In Hill’s opinion, the benefits outweigh the potential negatives, however.
It’s a program that’s proven to be successful in other communities, Hill said, such as the Oregon Humane Society and other organizations in Utah and Hawaii, among others.
In fact, Hill plans to eventually expand the program to allow visitors and vacationers to take the volunteer course and check out dogs during their stay.
“My hope is to maybe take this to the next step. The Golden Isles is a vacation destination. My hope is when summer vacation starts, I hope to be able to offer it as a vacation volunteer opportunity,” Hill said. “Vacationers can take a dog for the day, or overnight.”
“They are very successful programs, they’re great enrichment for the dogs, the volunteers have a good time doing it and it increased our visibility in the community,” Hill said. “… We’re not reinventing the wheel here.”
The shelter is often near or at capacity, which was one of the driving factors behind starting up the new program, Hill said. More dogs will be up for adoption soon, as she plans to lift an ongoing ringworm quarantine by the end of this week.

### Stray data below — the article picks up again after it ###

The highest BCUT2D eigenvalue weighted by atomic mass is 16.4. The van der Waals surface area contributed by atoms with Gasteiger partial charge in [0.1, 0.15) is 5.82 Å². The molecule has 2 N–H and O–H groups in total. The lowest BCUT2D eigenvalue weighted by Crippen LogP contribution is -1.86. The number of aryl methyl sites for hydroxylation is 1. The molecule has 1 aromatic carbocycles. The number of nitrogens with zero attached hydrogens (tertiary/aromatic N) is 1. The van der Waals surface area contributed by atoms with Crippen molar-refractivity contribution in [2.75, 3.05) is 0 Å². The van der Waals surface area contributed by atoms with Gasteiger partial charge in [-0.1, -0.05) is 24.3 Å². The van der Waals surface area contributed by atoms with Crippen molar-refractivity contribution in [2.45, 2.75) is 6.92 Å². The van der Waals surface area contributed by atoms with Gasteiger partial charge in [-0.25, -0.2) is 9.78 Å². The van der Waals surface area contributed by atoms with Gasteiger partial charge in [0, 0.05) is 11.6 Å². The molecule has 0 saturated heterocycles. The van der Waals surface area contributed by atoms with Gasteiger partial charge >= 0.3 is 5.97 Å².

“All but one of the 13 dogs in ringworm quarantine have been release,” Hill said. “The last dog is expected to be out this time next week, we just need one more negative test.”
For more information on volunteering with animal control or the check-out program, call 912-554-7500 or visit the shelter at 4765 U.S. Highway 17 in Brunswick.
It is at once both iconic and ancient. It could possibly be best described by the indescribable feeling of standing on the north end of Jekyll Island on a warm morning, watching one shrimp boat after another file through the St. Simons Sound and out into the sea.
But there are times that call for words, and Georgia Southern, along with the UGA Marine Extension and Georgia Sea Grant, aimed to meet those times with an oral history project covering commercial fishing on the Georgia coast — an industry that’s undergone extensive change over the last several decades.
The third of three events highlighting the project took place Saturday at the Marex and Sea Grant’s Brunswick Station.
“Most of the fishers we spoke with started in fishing very young,” said Jennifer Sweeney Tookes, assistant professor of anthropology at GSU. “They described helping family members on boats, as young as 5, and spending time after school on fishing docks — sometimes causing a bit of trouble, but often finding ways to make themselves useful and building relationships with their elders.
“These longterm relationships were often key in people being trusted with responsibilities and allowed to earn money at a very young age. They would head shrimp, they would clean the decks, they would clean the docks. Finding other ways just to be useful.”
Many of the people who began in the industry as children are now older — not unlike farming, commercial fishing’s become an older person’s industry. There are not people coming into the industry as young as before or in the numbers as before, something Bryan Fluech, Marine Extension associate director, refers to as the graying of the fleet.